First published February 2006, updated May 2021

The human body has a small base of support compared to its vertical height and the constant destabilising gravitational force on it makes it an essentially unstable structure. The body constantly has to take corrective actions therefore to maintain postural stability.

The corrective actions needed are involuntary and automatic, but can produce body sway. Limits of such spontaneous sways are known as ‘limits of stability’ and in a normal adult (in upright posture with feet comfortably apart) these limits form an ellipse. However, when the centre of mass is displaced beyond the limits of stability a fall occurs unless a quick corrective action is taken (e.g. moving one’s foot).

Neuromuscular mechanism of postural equilibrium

Keeping the centre of mass within the base of support so as to maintain upright posture requires a complex neuromuscular mechanism. The key components of this neuromuscular mechanism are the sensory organs, vestibule, brain, muscles and also the lower limb joints. Therefore, input from various sensory systems like vision, proprioception from lower limb joints and facet joints of the cervical spine, pressure receptors of soles and the vestibular apparatus all play an important role.

During upright posture on a firm fixed surface somatosensory inputs play the dominant role in maintaining balance1. The signals from the pressure sensors in legs are important for this and these are supported by visual inputs. Vision though plays the key role in maintaining postural stability when the support surface is soft or unstable2 . Compared to somatosensory and visual systems, the vestibular system primarily detects the head motion and is less perceptive to the body sway3.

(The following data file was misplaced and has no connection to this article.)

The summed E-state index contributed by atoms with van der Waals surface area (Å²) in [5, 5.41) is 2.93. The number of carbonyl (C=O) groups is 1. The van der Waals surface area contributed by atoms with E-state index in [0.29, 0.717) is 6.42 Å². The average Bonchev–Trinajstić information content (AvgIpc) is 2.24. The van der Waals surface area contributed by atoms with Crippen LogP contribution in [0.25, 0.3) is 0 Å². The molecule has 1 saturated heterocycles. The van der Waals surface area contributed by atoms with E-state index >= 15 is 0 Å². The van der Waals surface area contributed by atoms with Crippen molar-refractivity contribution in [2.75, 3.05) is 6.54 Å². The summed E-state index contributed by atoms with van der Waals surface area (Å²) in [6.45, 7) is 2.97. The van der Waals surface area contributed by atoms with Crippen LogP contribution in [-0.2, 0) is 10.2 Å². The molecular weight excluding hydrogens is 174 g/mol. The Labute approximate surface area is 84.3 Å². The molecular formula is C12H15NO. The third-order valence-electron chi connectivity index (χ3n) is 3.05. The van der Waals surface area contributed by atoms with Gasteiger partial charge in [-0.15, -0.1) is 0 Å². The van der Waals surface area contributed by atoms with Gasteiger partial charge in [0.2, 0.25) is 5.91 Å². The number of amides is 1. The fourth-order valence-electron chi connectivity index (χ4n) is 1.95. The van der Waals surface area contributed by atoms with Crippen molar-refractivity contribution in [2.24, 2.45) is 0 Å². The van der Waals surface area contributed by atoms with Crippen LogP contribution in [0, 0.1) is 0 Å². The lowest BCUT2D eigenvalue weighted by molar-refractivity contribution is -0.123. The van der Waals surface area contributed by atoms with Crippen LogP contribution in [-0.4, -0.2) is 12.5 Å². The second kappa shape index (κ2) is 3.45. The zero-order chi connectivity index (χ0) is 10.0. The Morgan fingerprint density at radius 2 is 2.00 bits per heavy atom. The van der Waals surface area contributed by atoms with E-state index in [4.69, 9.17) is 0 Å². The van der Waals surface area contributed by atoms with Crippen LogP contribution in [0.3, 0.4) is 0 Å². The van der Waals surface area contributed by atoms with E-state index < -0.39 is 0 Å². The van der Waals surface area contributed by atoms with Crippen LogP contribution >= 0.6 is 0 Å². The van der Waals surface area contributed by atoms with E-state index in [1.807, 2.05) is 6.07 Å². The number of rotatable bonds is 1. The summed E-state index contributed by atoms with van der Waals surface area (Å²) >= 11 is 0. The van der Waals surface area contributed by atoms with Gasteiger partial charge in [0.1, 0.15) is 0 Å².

The information received from these sensory modalities is integrated in the higher centres of brain and then is used to produce a corrective and co-ordinated motor response at the joints to keep the centre of mass within the base of support during stance and motion (Figure 1).

Postural disequilibrium

Most of our daily activities require control of balance. Normally when the body is challenged by minor perturbations like a slip or a trip, postural equilibrium is restored by a quick compensatory motor response. But if there is impairment in the components of neuromuscular mechanism it may predispose a person to falls when faced with such destabilising forces. At first, the central nervous system to some extent tries to adapt and compensate for this – for example, if there is impaired proprioception it can be compensated for by vision.

When the compensatory mechanism is inadequate or the destabilising forces are beyond the normal capacity of neuromuscular mechanism postural disequilibrium sets in and a fall can result.

Ageing and affect on postural equilibrium

The development of this mechanism of postural equilibrium results from the body’s interaction with the environment through the early developmental years4. Postural equilibrium is at its optimum between the age of 30 and 60 years. However, various anatomical and physiological changes occur with ageing and this includes changes in all sensory and motor modalities sub-serving postural equilibrium.

Advancing age brings changes in vestibuloocular reflex (this a reflex eye movement that stabilises images on the retina during head movement) and also a progressive loss of labyrinthine hair cells and vestibular ganglion cells5. In addition, Lord et al noted that older noted that older people who experience falls are more likely to have low contrast sensitivity, decreased proprioception and decreased cutaneous sensation6. Visual changes such as reduced visual acuity, contrast sensitivity, darkness adaptation and depth perception have also been noted in the aged population7.